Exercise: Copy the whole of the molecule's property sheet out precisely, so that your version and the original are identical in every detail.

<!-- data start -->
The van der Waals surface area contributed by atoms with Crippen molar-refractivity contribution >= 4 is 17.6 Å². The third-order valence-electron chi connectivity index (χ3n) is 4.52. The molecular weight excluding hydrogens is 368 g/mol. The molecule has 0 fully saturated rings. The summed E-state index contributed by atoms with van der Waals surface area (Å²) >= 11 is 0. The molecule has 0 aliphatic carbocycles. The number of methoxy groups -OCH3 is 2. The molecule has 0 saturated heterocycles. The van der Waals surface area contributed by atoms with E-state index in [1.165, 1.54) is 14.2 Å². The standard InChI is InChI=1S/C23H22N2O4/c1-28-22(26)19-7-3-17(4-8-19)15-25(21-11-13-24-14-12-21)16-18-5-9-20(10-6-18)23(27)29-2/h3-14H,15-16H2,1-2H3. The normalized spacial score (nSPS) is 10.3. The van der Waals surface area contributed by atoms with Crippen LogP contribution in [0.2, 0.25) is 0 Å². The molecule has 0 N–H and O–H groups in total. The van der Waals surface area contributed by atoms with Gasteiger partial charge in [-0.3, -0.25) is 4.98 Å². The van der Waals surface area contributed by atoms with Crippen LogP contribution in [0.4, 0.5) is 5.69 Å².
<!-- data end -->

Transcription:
The van der Waals surface area contributed by atoms with Crippen molar-refractivity contribution >= 4 is 17.6 Å². The third-order valence-electron chi connectivity index (χ3n) is 4.52. The molecular weight excluding hydrogens is 368 g/mol. The molecule has 0 fully saturated rings. The summed E-state index contributed by atoms with van der Waals surface area (Å²) >= 11 is 0. The molecule has 0 aliphatic carbocycles. The number of methoxy groups -OCH3 is 2. The molecule has 0 saturated heterocycles. The van der Waals surface area contributed by atoms with E-state index in [1.165, 1.54) is 14.2 Å². The standard InChI is InChI=1S/C23H22N2O4/c1-28-22(26)19-7-3-17(4-8-19)15-25(21-11-13-24-14-12-21)16-18-5-9-20(10-6-18)23(27)29-2/h3-14H,15-16H2,1-2H3. The normalized spacial score (nSPS) is 10.3. The van der Waals surface area contributed by atoms with Crippen LogP contribution in [0.2, 0.25) is 0 Å². The molecule has 0 N–H and O–H groups in total. The van der Waals surface area contributed by atoms with Gasteiger partial charge in [-0.3, -0.25) is 4.98 Å². The van der Waals surface area contributed by atoms with Crippen LogP contribution in [0.4, 0.5) is 5.69 Å².